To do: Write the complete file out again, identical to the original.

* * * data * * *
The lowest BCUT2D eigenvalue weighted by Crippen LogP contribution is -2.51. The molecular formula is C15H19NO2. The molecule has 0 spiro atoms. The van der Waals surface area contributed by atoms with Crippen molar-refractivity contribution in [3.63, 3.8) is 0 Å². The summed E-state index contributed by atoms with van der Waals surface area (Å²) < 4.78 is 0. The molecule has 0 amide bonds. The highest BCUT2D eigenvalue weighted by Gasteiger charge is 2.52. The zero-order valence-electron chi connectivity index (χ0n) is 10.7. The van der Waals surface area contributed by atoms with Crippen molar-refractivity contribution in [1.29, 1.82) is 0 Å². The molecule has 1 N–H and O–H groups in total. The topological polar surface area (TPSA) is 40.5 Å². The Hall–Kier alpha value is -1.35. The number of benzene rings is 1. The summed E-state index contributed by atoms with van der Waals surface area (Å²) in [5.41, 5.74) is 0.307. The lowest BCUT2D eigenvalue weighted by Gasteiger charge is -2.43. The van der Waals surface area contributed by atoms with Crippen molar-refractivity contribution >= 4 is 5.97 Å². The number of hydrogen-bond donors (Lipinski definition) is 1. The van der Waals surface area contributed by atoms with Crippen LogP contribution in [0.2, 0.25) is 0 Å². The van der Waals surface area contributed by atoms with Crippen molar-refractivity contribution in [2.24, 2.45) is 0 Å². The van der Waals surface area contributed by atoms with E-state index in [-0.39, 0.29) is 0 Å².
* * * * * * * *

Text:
The lowest BCUT2D eigenvalue weighted by Crippen LogP contribution is -2.51. The molecular formula is C15H19NO2. The molecule has 0 spiro atoms. The van der Waals surface area contributed by atoms with Crippen molar-refractivity contribution in [3.63, 3.8) is 0 Å². The summed E-state index contributed by atoms with van der Waals surface area (Å²) < 4.78 is 0. The molecule has 0 amide bonds. The highest BCUT2D eigenvalue weighted by Gasteiger charge is 2.52. The zero-order valence-electron chi connectivity index (χ0n) is 10.7. The van der Waals surface area contributed by atoms with Crippen molar-refractivity contribution in [1.29, 1.82) is 0 Å². The molecule has 1 N–H and O–H groups in total. The topological polar surface area (TPSA) is 40.5 Å². The Hall–Kier alpha value is -1.35. The number of benzene rings is 1. The summed E-state index contributed by atoms with van der Waals surface area (Å²) in [5.41, 5.74) is 0.307. The lowest BCUT2D eigenvalue weighted by Gasteiger charge is -2.43. The van der Waals surface area contributed by atoms with Crippen molar-refractivity contribution >= 4 is 5.97 Å². The number of hydrogen-bond donors (Lipinski definition) is 1. The van der Waals surface area contributed by atoms with Crippen LogP contribution in [0.2, 0.25) is 0 Å². The van der Waals surface area contributed by atoms with Crippen molar-refractivity contribution in [2.24, 2.45) is 0 Å². The van der Waals surface area contributed by atoms with E-state index in [-0.39, 0.29) is 0 Å².